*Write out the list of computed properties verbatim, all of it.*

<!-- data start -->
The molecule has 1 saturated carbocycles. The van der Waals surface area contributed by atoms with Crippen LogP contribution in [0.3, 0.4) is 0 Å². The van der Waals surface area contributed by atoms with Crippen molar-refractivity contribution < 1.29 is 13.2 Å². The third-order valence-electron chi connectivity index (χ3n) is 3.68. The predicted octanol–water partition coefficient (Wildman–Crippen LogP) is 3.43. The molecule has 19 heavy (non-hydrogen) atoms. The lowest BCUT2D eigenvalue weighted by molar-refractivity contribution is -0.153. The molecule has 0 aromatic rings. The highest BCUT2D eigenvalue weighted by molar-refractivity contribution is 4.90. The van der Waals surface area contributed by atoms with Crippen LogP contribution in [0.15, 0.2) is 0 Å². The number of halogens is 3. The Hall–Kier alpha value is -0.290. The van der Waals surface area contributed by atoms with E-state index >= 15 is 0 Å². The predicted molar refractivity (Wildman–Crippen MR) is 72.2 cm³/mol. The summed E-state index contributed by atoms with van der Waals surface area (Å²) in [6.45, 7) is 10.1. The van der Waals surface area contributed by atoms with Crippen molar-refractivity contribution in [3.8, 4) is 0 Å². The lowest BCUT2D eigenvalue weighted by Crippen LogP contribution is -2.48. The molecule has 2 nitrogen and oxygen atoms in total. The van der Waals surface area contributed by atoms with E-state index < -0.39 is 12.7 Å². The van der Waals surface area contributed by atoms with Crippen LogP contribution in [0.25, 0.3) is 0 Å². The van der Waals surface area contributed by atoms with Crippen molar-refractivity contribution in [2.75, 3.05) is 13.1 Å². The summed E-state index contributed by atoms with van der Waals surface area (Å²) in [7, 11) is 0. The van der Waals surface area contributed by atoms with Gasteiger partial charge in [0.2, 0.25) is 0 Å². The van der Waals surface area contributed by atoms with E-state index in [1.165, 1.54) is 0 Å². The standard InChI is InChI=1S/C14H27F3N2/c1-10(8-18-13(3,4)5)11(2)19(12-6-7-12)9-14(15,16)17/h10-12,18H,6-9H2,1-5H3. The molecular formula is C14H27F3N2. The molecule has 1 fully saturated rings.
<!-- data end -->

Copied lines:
The molecule has 1 saturated carbocycles. The van der Waals surface area contributed by atoms with Crippen LogP contribution in [0.3, 0.4) is 0 Å². The van der Waals surface area contributed by atoms with Crippen molar-refractivity contribution < 1.29 is 13.2 Å². The third-order valence-electron chi connectivity index (χ3n) is 3.68. The predicted octanol–water partition coefficient (Wildman–Crippen LogP) is 3.43. The molecule has 19 heavy (non-hydrogen) atoms. The lowest BCUT2D eigenvalue weighted by molar-refractivity contribution is -0.153. The molecule has 0 aromatic rings. The highest BCUT2D eigenvalue weighted by molar-refractivity contribution is 4.90. The van der Waals surface area contributed by atoms with Crippen LogP contribution in [0.15, 0.2) is 0 Å². The number of halogens is 3. The Hall–Kier alpha value is -0.290. The van der Waals surface area contributed by atoms with E-state index >= 15 is 0 Å². The predicted molar refractivity (Wildman–Crippen MR) is 72.2 cm³/mol. The summed E-state index contributed by atoms with van der Waals surface area (Å²) in [6.45, 7) is 10.1. The van der Waals surface area contributed by atoms with Crippen molar-refractivity contribution in [3.8, 4) is 0 Å². The lowest BCUT2D eigenvalue weighted by Crippen LogP contribution is -2.48. The molecule has 2 nitrogen and oxygen atoms in total. The van der Waals surface area contributed by atoms with E-state index < -0.39 is 12.7 Å². The van der Waals surface area contributed by atoms with Crippen LogP contribution in [0.25, 0.3) is 0 Å². The van der Waals surface area contributed by atoms with Crippen molar-refractivity contribution in [2.75, 3.05) is 13.1 Å². The summed E-state index contributed by atoms with van der Waals surface area (Å²) in [7, 11) is 0. The van der Waals surface area contributed by atoms with Gasteiger partial charge in [0.2, 0.25) is 0 Å². The van der Waals surface area contributed by atoms with E-state index in [1.165, 1.54) is 0 Å². The standard InChI is InChI=1S/C14H27F3N2/c1-10(8-18-13(3,4)5)11(2)19(12-6-7-12)9-14(15,16)17/h10-12,18H,6-9H2,1-5H3. The molecular formula is C14H27F3N2. The molecule has 1 fully saturated rings.